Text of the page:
Chancellors budget to building the economy back better

Johnson Reed
2m read
Chancellors budget to building the economy back better

During his autumn budget, the Chancellor announced several different governmental spending avenues to ensure a strong economic bounce back after the coronavirus pandemic.

In our previous blog post, we spoke about the Recovery Loan Scheme (RLS) extension until 30th June 2022, however the government has pledged more to businesses to ensure a healthy post pandemic return. They have taken steps to support jobs, livelihoods, public services and businesses throughout the pandemic, having delivered a package of targeted, temporary support worth £323 billion over last year and this year.

As part of his budget, Rishi Sunak pledged a reform in business rates in order to create a fairer system that is more responsive and supportive of investment. Also pledged was half price business rates for retail, hospitality and leisure sectors in England up to £110,000, which is available for 12 months. The government are now encouraging firms to adopt green tech, like solar panels with the incentive of a business rates investment relief. We urge all our Leisure and Hospitality customers to check again if they qualify for Business Rates Relief.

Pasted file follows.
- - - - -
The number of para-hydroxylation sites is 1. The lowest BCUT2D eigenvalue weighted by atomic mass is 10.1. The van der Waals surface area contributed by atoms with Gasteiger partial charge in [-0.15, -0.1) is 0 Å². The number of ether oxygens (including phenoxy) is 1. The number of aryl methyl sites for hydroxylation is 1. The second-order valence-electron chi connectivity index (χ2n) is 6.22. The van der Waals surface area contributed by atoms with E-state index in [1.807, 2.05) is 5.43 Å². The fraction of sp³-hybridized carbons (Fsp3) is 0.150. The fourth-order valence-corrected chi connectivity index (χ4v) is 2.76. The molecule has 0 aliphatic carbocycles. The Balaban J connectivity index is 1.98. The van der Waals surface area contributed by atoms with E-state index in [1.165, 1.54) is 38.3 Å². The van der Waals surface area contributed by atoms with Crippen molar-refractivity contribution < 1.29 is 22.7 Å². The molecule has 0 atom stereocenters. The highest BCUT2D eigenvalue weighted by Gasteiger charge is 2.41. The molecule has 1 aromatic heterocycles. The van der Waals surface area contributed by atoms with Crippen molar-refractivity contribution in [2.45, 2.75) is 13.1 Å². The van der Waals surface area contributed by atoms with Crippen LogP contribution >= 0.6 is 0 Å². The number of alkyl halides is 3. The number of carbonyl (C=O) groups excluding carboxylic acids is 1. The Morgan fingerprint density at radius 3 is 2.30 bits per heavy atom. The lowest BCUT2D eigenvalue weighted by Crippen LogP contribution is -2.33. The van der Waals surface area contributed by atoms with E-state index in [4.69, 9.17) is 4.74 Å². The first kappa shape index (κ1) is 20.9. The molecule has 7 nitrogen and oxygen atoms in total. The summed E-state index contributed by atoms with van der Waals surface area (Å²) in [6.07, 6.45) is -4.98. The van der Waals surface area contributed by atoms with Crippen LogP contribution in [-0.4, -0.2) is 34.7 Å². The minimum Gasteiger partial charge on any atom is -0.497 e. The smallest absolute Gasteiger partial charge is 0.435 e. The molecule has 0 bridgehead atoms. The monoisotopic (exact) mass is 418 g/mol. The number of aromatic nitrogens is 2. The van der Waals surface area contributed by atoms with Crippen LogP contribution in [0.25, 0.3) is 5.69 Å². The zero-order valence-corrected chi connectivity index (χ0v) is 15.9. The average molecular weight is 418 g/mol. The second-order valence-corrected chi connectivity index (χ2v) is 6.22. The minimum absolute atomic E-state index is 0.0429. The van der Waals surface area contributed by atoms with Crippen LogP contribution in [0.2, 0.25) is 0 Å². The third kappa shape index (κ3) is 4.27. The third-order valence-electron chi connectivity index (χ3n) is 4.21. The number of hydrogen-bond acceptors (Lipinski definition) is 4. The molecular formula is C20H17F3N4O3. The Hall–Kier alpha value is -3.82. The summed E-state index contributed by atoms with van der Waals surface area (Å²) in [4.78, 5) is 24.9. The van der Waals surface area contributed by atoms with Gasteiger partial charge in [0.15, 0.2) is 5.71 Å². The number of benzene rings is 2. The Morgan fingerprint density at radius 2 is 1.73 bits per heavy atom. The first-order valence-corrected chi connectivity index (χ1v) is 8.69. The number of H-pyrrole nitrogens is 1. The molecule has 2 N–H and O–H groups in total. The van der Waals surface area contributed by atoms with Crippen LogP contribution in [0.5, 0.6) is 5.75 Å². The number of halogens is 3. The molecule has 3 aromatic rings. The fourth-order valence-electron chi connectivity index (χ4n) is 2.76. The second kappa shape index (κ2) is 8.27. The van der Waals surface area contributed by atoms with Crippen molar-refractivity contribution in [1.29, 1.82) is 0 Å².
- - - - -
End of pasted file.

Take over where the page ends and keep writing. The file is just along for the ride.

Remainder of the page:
An increase in the National Minimum Wage was announced during the budget which is great news for the employee however, this may have a greater impact on smaller businesses as they now need to find additional funds to pay their staff, especially with the 4% increase in inflation over the coming year. The Chancellor also promised that tax will be going down and not up before the next election.

A positive sign is that the UK economy is forecast to return to pre-covid levels by 2022 and annual growth is set to rebound by 6.5% this year, followed by 6% in 2022.

“The budget is short on substance at clearly a very difficult time for any Chancellor. A cut in the Business Rates Relief for leisure, hospitality and retail businesses is a step in the right direction in helping some of the industries which have been hardest hit with the pandemic.” Mark Johnson, Managing Director